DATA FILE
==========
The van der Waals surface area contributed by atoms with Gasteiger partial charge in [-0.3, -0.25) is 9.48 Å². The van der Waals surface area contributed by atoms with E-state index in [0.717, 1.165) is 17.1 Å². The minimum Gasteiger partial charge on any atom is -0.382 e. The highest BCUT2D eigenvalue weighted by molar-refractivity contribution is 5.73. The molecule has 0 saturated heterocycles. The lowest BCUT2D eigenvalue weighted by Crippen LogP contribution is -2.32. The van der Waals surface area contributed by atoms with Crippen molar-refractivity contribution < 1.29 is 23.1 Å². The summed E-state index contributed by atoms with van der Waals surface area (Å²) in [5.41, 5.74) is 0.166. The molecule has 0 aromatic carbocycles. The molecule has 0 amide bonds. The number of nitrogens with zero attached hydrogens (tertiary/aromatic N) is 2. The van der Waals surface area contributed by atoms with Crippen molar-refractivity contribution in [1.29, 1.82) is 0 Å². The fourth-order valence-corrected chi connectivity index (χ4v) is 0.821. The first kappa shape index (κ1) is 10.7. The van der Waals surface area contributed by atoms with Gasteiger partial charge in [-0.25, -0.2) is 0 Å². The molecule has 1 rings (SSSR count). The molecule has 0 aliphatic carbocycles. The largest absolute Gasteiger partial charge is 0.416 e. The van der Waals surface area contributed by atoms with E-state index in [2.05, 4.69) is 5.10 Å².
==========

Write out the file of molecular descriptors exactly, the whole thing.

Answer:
The van der Waals surface area contributed by atoms with Gasteiger partial charge in [-0.3, -0.25) is 9.48 Å². The van der Waals surface area contributed by atoms with E-state index in [0.717, 1.165) is 17.1 Å². The minimum Gasteiger partial charge on any atom is -0.382 e. The highest BCUT2D eigenvalue weighted by molar-refractivity contribution is 5.73. The molecule has 0 saturated heterocycles. The lowest BCUT2D eigenvalue weighted by Crippen LogP contribution is -2.32. The van der Waals surface area contributed by atoms with Crippen molar-refractivity contribution < 1.29 is 23.1 Å². The summed E-state index contributed by atoms with van der Waals surface area (Å²) in [5.41, 5.74) is 0.166. The molecule has 0 aromatic carbocycles. The molecule has 0 amide bonds. The number of nitrogens with zero attached hydrogens (tertiary/aromatic N) is 2. The van der Waals surface area contributed by atoms with Crippen molar-refractivity contribution in [1.29, 1.82) is 0 Å². The fourth-order valence-corrected chi connectivity index (χ4v) is 0.821. The first kappa shape index (κ1) is 10.7. The van der Waals surface area contributed by atoms with Gasteiger partial charge in [-0.25, -0.2) is 0 Å². The molecule has 1 rings (SSSR count). The molecule has 0 aliphatic carbocycles. The largest absolute Gasteiger partial charge is 0.416 e. The van der Waals surface area contributed by atoms with E-state index in [2.05, 4.69) is 5.10 Å².